Semi-regular Tessellations
 < 3, 3, 3, 3, 6 > Does this exist??   < 3, 3, 6, 6 > < 3, 6, 3, 6 > < 3, 3, 3, 4, 4 > < 3, 3, 4, 3, 4 > < 3, 4, 6, 4 > < 4, 8, 8 > < 3, 12, 12 > < 4, 6, 12 >

Polyhedra (top of page)
These are like tessellations that don't quite make it all the way around, and have to be 'bent up' into the third dimension. For example, three squares at a corner would form a cube and be called < 4, 4, 4 >.
When drawn on paper, the pattern would leave a gap of 90 deg, and this gap actually determines how many corners (vertices) the shape will have. Using the Euler characteristic of 2 for a sphere (V - E + F = 2), we can prove that the total gap must be 720 deg, so a cube has to have 720/90 = 8 total vertices. It does.

The Five Regular Polyhedra ("Platonic Solids")
 Tetrahedron < 3, 3, 3 > 4 triangles Octahedron < 3, 3, 3, 3 > 8 triangles Hexahedron (cube) < 4, 4, 4 > 6 squares Icosahedron < 3, 3, 3, 3, 3 > 20 triangles Dodecahedron < 5, 5, 5 > 12 pentagons

You can make your own regular and semi-regular polyhedra by cutting out dozens of cardboard polygons and using scotch tape for the edges. I used to sell these things as 'geometric art' when I was a kid. "Get your truncated icosahedron over here, one dollar!" (What sport uses this shape?)

The Thirteen Semi-Regular Polyhedra ("Archimedean Solids")
Graphics produced with Mathematica
 Truncated Tetrahedron < 3, 6, 6 > 4 triangles 4 hexagons Truncated Cube < 3, 3, 3, 3 > 8 triangles 6 octagons Cubocta- hedron < 4, 4, 4 > 8 triangles 6 squares Truncated Octahedron < 5, 5, 5 > 6 squares 8 hexagons Snub Cube < 3, 3, 3, 3, 4 > 32 triangles 6 squares
 It's a fun puzzle to figure out, for each solid, how many: .vertices (V) (corners) .edges (E) (edges) and .faces (F) (polygons). Icosi- dodecahedron < 3, 5, 3, 5 > 20 triangles 12 pentagons Truncated Cuboctahedron < 4, 6, 8 > 12 sqrs, 8 hexs, 6 octagons Rhombicosa- cuboctahedron < 3, 4, 4, 4 > 8 triangles 18 squares Truncated Dodecahedron < 3, 10, 10 > 20 triangles 12 decagons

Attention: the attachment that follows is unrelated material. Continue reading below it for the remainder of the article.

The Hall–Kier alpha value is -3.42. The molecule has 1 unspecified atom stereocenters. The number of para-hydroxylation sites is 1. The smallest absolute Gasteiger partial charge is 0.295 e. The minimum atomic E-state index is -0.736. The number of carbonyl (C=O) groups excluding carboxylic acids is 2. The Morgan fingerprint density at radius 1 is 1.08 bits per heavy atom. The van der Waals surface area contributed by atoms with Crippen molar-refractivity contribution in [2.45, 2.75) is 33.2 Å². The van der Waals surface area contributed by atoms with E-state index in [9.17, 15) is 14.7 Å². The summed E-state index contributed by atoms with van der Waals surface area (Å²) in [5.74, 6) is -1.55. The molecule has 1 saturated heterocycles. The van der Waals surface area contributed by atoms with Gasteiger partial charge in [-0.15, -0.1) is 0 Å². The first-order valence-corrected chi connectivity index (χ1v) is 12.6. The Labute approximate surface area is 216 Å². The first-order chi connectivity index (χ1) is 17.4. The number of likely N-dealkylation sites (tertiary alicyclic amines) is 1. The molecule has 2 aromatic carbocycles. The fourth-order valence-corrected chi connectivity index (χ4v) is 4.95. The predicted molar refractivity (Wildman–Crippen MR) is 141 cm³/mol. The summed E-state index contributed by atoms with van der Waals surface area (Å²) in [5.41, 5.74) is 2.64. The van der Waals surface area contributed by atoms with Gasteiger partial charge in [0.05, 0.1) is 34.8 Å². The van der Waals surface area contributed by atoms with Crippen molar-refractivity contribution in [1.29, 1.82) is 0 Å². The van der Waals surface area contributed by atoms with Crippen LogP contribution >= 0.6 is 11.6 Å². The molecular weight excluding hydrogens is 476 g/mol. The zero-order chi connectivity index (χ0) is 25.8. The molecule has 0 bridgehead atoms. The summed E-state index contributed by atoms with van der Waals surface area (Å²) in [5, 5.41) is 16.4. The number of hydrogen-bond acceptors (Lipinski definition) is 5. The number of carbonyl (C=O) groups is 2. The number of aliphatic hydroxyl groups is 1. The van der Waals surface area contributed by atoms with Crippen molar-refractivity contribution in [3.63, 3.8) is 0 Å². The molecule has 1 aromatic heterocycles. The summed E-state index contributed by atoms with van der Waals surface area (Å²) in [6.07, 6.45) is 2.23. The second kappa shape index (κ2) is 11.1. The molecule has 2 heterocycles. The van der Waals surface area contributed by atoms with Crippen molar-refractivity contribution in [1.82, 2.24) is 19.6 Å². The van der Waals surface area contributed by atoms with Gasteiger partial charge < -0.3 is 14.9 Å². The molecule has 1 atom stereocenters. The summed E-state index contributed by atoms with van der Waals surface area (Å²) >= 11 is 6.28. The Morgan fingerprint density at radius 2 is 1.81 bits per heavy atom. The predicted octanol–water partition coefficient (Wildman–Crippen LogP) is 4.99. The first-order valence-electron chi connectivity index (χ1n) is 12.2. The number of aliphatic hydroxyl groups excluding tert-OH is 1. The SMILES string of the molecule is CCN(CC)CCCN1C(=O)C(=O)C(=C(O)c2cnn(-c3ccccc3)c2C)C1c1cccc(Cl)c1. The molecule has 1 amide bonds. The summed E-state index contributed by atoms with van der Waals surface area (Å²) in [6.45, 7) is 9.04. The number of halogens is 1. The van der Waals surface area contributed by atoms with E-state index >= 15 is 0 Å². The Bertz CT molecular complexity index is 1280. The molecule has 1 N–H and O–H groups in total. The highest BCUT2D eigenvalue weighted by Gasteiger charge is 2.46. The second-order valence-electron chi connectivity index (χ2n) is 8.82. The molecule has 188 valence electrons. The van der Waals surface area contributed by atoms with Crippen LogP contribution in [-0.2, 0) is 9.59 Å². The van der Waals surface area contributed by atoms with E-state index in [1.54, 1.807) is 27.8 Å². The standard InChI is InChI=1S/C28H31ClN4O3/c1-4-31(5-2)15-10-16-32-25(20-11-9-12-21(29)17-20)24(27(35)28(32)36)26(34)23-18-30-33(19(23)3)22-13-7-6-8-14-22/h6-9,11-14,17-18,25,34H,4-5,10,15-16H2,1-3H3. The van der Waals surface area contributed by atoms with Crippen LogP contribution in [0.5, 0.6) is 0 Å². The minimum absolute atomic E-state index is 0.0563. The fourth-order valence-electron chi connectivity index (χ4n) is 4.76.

Make up variables for the number of each polygon. Follow Euler's rule V - E + F = 2. Then solve for V, E, F ; I dare you! Truncated Icosahedron < 5, 6, 6 > 12 pentagons 20 hexagons Truncated Icosi- dodecahedron < 4, 6, 10 > 30 sq, 20 hex, 12 decagons Snub Dodecahedron < 3, 3, 3, 3, 5 > 80 triangles, 12 pentagons Rhombicosa- dodecahedron < 3, 4, 5, 4 > 20 tri, 30 sq, 12 pentagons

Perimeter, Area, and Volume Formulas (or is it 'formulae') (3/01) (top of page)
1. The perimeter of a polygon (or any closed curve) is the distance around.
2. The area of a simple, closed, planar curve is the amount of space inside.
3. The volume of a solid 3D shape is the amount of space displaced by it.

There are plenty of good formulas for figuring these out: the answers have one,
two, or three dimensions; linear units, square units, or cubic units.

1. Perimeter formulas: P = 4s (square) , P = 2L + 2W (rectangle) , P = a + b + c (triangle) ,
. . . P = C = 2 pi r = pi D (circle) Also c =(a^2 + b^2) (right triangle; see trig page)

2. Area formulas: A = s^2 (square) , A = LW (rectangle) , A = (1/2) b h (triangle) ,
. . . A = [s(s - a)(s - b)(s - c)] (triangle; s = (a+b+c)/2) , A = b h (trapezoid) ,
. . . A = pi r^2 (circle)

3. Volume formulas: V = s^3 (cube) , V = LWH (rectang. box) , V = A h (any cylinder) ,
. . . (A = area of base) , V = (1/3) A h (any pyramid or cone) , V = (4/3) pi r^3 (sphere)..

** Pictures coming soon for the formula section! **

Well, that's it for now. Check back often for new stuff!